As we reported yesterday, state legislators planned to discuss a bill that would permit cyclists at stop signs to yield, instead of stopping, if it was safe to do so. Although AB 1103 wasn’t up for a vote, it was met with mixed reviews from members of the Assembly Transportation Committee and the general public.
As a result, Assemblymember Jay Obernolte, one of the bill's authors, decided to delay a vote until 2018. In his opening remarks to the committee chair, Obernolte noted that it would take a Herculean effort to get the bill passed, given widespread opposition.
Under the proposed legislation, cyclists would be authorized to “[approach] a stop sign, after slowing to a reasonable speed and yielding the right-of-way, to cautiously make a turn or proceed through the intersection without stopping, unless safety considerations require otherwise.”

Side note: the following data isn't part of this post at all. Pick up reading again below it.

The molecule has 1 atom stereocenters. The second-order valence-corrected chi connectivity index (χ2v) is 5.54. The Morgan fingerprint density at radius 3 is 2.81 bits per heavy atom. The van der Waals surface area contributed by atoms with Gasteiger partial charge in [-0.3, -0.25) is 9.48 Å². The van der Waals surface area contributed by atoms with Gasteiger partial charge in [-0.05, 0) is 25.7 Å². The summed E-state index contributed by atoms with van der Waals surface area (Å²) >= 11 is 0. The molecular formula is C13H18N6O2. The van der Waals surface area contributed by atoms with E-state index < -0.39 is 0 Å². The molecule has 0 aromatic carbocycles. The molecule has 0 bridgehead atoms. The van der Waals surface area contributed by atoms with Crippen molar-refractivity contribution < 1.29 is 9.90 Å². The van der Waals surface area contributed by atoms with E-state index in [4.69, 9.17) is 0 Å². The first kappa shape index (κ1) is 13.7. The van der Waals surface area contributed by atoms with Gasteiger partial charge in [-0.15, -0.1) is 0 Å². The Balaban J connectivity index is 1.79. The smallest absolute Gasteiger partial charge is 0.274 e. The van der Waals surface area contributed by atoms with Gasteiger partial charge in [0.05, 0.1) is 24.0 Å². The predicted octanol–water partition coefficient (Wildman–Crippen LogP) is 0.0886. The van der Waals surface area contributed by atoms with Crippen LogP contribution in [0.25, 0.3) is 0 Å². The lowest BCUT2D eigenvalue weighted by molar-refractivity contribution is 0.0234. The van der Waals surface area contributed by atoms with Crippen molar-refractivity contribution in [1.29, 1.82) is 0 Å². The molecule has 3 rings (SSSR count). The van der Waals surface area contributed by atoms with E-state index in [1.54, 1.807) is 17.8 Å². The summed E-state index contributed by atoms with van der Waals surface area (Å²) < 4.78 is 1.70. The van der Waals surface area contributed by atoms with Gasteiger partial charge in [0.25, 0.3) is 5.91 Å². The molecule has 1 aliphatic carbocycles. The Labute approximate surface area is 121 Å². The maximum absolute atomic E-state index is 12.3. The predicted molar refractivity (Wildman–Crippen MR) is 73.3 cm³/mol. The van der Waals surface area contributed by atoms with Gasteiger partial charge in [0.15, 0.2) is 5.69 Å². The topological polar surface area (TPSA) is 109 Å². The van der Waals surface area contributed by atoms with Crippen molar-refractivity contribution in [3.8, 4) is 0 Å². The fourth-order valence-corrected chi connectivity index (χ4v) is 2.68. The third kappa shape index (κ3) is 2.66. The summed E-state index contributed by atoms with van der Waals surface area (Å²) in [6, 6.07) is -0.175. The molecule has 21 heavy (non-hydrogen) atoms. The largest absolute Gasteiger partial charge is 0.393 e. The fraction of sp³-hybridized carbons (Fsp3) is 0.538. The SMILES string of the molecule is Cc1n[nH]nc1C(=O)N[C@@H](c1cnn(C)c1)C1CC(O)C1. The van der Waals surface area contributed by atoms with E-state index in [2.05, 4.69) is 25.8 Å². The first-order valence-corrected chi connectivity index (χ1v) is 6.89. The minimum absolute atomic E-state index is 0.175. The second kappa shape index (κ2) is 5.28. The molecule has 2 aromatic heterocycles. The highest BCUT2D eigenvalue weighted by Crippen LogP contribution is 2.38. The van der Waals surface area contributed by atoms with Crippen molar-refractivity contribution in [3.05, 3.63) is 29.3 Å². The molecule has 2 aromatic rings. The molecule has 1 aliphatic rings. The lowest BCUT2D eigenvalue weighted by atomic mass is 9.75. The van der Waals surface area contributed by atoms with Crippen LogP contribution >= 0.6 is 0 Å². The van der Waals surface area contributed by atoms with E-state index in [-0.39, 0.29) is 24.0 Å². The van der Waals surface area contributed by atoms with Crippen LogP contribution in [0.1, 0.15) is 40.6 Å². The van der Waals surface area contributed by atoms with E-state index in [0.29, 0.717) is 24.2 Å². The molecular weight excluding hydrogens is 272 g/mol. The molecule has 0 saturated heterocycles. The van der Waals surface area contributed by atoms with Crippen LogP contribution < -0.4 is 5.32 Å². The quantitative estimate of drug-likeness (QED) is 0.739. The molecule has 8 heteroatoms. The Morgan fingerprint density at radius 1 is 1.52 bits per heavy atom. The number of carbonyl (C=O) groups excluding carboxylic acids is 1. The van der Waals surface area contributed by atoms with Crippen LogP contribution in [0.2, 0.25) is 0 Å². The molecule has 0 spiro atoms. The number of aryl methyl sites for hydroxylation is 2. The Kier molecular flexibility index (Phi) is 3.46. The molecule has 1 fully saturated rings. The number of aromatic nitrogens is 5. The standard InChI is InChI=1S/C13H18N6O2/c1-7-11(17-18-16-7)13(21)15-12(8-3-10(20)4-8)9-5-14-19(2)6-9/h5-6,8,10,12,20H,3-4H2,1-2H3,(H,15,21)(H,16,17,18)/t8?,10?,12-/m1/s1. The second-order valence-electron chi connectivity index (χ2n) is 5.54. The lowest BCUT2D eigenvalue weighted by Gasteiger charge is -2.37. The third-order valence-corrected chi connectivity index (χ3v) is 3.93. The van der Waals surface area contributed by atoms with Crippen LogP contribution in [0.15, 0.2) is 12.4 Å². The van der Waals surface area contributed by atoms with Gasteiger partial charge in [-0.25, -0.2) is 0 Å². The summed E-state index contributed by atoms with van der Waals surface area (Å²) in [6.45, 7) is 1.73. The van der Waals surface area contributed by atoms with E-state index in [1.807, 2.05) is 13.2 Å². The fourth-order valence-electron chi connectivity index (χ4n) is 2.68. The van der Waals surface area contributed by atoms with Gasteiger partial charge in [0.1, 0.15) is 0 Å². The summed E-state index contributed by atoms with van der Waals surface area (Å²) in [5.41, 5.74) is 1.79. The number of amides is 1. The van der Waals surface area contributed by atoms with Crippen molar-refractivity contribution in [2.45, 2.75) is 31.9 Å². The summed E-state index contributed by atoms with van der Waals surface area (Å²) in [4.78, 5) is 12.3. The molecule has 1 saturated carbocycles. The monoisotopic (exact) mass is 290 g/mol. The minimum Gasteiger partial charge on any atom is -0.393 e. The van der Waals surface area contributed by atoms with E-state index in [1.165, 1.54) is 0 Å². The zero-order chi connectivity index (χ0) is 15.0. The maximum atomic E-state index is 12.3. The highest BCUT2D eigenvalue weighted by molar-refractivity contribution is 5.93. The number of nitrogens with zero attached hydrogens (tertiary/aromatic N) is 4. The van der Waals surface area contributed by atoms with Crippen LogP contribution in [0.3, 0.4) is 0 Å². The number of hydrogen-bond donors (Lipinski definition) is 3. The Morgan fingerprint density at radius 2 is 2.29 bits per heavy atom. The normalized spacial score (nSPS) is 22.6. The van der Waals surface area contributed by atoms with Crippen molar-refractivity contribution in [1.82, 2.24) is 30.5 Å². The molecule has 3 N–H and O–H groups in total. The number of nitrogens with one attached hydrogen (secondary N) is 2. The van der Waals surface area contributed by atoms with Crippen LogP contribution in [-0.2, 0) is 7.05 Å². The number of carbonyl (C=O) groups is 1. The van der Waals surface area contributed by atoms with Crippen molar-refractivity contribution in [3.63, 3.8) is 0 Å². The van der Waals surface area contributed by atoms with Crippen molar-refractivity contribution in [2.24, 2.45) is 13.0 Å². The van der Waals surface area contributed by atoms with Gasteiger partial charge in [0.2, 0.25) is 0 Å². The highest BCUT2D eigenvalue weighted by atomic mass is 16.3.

Opposition has come from motorists, police and individuals with disabilities, including the California Police Chiefs Association, American Automobile Association and the California Highway Patrol. The Transportation Committee will revisit the matter in early 2018, much to the dismay of biking advocates at the California Bicycle Coalition.
“We were disappointed that a vote on AB 1103 was deferred to next year,” wrote Jeanie Ward-Waller, the coalition’s policy director, in an email.
“Though our top priority is for California to keep building better bike infrastructure, in the meantime we need every easy, low-cost policy solution in place to make bicycling more convenient and encourage more people to ride—legalizing a safe yield at stop signs is one of those things.”
Last month, AB 342, better known as The Safe Streets Act of 2017, also failed to make it out of the Assembly Transportation Committee. Like AB 1103, it’ll also wait until next year to see if it can move forward in the legislative process or if it will be snuffed out at the committee level.